RMI advises garage owners on what to do to ensure their lifts don’t suffer same fate as Northern Ireland’s MOT centres
The recent discovery of faulty vehicle lifts in Northern Ireland’s MOT centres has raised serious health and safety concerns about the inspection process at its MOT centres.
According to the DVA, the majority of the affected vehicle lifts were installed in 2011/12 and MAHA Ireland, the supplier of the equipment, was responsible for routine inspection and maintenance.
It’s been reported that routine checks were carried out every eight weeks and a more in-depth test was carried out every six months.
However, Northern Ireland’s MOT system is now facing heavy criticism with many asking why it took so long for the faults to be reported.
Stuart James, director of the Independent Garage Association told Garage Wire: “The MOT situation is very different in Northern Ireland where one organisation carries out testing on behalf of the government.
“In England, Scotland and Wales, garages that undertake testing undergo rigorous inspections on equipment with documented reports.
“It’s a robust inspection process and garages are diligent in ensuring they are compliant.
“Northern Ireland’s 48 lifts which were found to have signs of cracking couldn’t have happened over night.
“It will have happened over a period of time, so why weren’t inspections carried to the same standard as the rest of the UK?”
“No reasonable explanation”
GW reader, Brad Doulton said: “There could be no reasonable explanation for all of these lifts failing in the same way and not going noticed, other that negligence.
“Some of these lifts will have worked harder than others, which shows a design fault.
“But surely at least some of these lifts will have been under a routine maintenance program so this fault would have been noticed earlier?
“I find it strange that all the lifts have suddenly developed the same fault at the same time.”
Commenting on the Garage Wire forum recently, an anonymous GW reader said: “Don’t forget this is the same organisation that hasn’t been doing diesel smoke tests or cat emission tests this past 12 years.
“Corner cutting and over ups is now normal practice for the DVA.”
UK lift standards and regulations
- British Standard 7980:2012 covers the installation, maintenance, thorough examination and safe use of vehicle lifts.
- British Standard EN 1493 is a European standard that applies to stationary, mobile and movable vehicle lifts. It applies only to lifts which are not intended to lift persons, but which are designed to raise vehicles totally, for the purpose of examining and working on or under the vehicles whilst in a raised position.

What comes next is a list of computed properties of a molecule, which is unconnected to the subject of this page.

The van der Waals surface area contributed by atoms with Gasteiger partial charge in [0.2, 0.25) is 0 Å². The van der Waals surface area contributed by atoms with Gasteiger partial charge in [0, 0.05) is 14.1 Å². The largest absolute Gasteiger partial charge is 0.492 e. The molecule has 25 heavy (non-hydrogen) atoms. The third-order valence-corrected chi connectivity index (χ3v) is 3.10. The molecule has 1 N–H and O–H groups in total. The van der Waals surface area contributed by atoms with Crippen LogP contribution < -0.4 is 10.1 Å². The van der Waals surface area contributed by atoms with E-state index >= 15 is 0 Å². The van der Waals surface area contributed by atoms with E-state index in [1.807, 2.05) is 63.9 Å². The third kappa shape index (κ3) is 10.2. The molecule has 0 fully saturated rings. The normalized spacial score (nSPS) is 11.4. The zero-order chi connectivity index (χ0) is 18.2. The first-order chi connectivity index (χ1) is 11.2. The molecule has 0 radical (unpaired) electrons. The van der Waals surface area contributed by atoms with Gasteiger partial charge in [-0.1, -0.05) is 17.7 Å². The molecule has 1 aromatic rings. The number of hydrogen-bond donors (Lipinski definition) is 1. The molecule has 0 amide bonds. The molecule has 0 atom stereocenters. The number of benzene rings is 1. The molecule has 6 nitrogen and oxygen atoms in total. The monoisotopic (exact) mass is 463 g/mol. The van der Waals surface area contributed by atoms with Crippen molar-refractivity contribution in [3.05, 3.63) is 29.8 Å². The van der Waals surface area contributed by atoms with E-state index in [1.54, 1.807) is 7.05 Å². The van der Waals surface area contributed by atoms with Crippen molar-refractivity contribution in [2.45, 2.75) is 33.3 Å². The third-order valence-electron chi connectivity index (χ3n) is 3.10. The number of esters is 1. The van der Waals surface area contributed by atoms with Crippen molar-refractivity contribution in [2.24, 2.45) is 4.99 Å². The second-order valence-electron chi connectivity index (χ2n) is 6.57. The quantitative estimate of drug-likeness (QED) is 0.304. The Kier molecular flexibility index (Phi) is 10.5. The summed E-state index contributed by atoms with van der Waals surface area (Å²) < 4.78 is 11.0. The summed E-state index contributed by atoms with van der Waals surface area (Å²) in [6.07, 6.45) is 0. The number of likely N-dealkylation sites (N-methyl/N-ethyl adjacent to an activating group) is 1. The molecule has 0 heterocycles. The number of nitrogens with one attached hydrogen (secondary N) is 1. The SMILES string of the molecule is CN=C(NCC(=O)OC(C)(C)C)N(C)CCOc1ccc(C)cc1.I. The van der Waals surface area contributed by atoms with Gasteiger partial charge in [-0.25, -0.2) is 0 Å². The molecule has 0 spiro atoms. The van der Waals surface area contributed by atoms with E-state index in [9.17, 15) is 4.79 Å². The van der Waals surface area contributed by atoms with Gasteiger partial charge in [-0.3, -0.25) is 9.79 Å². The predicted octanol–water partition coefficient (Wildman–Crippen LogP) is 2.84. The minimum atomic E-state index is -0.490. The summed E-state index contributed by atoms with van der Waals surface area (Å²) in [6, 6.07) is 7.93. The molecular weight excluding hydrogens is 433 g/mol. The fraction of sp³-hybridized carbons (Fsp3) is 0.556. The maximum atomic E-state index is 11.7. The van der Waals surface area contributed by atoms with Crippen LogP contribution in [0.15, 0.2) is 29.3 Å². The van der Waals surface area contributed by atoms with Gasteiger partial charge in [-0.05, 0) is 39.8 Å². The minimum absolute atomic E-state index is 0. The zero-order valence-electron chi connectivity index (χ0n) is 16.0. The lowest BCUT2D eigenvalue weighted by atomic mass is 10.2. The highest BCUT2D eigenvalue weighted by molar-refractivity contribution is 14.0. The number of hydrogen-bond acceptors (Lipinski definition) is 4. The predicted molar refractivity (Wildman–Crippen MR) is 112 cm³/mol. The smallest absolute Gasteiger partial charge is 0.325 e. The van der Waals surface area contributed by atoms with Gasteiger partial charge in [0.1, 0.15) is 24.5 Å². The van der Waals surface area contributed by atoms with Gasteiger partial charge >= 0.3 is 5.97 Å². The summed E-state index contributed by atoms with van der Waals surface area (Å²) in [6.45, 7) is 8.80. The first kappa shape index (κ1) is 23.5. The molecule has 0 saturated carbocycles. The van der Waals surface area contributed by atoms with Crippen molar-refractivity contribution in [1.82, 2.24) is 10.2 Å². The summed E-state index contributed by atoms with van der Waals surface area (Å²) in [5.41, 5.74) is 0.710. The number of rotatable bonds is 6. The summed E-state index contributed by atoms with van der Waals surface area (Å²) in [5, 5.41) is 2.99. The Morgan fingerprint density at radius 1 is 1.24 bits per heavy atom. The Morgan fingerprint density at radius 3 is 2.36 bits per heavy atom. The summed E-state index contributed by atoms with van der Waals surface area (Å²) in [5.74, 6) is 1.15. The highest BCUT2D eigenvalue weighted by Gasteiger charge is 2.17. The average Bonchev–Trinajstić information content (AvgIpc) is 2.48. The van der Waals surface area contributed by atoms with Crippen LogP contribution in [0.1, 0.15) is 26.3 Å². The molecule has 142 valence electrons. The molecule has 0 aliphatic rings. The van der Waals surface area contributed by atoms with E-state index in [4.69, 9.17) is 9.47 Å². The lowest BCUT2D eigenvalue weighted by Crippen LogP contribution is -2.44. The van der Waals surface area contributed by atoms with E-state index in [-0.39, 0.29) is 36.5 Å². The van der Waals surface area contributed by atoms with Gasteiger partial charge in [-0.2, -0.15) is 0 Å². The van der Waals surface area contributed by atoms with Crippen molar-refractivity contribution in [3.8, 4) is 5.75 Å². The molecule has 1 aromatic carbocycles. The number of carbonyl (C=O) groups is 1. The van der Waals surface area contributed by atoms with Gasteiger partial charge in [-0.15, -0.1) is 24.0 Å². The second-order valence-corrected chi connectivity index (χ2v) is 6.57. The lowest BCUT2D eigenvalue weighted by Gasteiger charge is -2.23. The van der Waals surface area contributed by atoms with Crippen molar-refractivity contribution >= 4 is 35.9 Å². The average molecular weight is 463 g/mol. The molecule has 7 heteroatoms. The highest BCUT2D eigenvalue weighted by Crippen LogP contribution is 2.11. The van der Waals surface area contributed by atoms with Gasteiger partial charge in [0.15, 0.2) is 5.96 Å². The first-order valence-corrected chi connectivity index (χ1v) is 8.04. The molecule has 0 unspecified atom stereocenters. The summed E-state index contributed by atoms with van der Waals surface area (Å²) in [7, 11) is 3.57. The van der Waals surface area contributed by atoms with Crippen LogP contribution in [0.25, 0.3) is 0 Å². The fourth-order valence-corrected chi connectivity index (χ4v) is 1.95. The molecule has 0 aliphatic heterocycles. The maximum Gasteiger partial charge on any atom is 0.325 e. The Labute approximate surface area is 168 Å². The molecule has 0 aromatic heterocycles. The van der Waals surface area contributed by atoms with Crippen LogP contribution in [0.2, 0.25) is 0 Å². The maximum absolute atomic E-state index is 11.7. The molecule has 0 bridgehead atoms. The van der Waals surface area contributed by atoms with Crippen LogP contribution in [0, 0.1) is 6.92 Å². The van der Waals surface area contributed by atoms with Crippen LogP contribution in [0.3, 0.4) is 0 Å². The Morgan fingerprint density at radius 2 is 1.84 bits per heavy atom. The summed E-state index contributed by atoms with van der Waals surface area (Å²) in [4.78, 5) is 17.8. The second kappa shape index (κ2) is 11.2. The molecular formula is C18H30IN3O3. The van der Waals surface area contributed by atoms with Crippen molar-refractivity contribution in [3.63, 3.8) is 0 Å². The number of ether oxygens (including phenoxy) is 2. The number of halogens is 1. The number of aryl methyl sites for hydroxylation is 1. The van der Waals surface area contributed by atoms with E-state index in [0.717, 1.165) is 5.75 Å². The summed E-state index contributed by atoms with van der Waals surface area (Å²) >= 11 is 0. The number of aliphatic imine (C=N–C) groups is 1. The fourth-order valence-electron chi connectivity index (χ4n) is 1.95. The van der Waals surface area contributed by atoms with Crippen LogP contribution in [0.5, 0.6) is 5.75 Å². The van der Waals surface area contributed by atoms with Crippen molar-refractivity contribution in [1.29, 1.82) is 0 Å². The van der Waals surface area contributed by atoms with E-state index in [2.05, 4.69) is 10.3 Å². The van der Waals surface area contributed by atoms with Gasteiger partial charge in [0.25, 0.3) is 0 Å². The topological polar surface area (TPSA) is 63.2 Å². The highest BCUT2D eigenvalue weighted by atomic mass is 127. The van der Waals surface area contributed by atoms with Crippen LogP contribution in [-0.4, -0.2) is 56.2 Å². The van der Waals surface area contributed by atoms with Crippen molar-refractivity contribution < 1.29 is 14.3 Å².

- Lifting Operations and Lifting Equipment Regulations 1998 (LOLER).
- Provision and Use of Work Equipment Regulations 1998 (PUWER).
Speaking to Garage Wire, head of policy at the RMI, Aslam Vaid said garages should ensure their lifts are thoroughly examined every six months.
He added: “As with all equipment lifts will deteriorate over time, which can result in dangerous situations and requires periodic examination.
“A comprehensive and pro-active inspection policy should also include regular inspections which may be carried out in-house by a suitably trained member of staff.
“This will lead to early identification of problems such as cracks and could reduce the risk of costly rectification in the future.”
The RMI states that six monthly vehicle lift inspections is common practice but that the period can be specified the person carrying out through examinations.
Thorough examination is defined by the RMI as a methodical and comprehensive examination of the lift and all its components by a competent person such as an insurance engineer.
Aslam Vaid said the main objective of such inspections is to spot any faults which are, or may become, dangerous and for the examiner to report them to the garage owner.
If appropriate faults should also be reported to the Health and Safety Executive (HSE) or local authority.
Aslam said: “Upon the receipt of a report, the HSE may decide to visit the premises and carry out an inspection of not just the lifting equipment, but the whole premises.”
The RMI is clear that examination of lift equipment is not the same as preventative maintenance.
Preventative maintenance may include the replacement of worn or damaged parts, topping up fluid levels and making routine adjustments to ensure risks are avoided.
Regular thorough examination should ensure that maintenance is being carried out properly but “is not intended to replace it”, explained Aslam.
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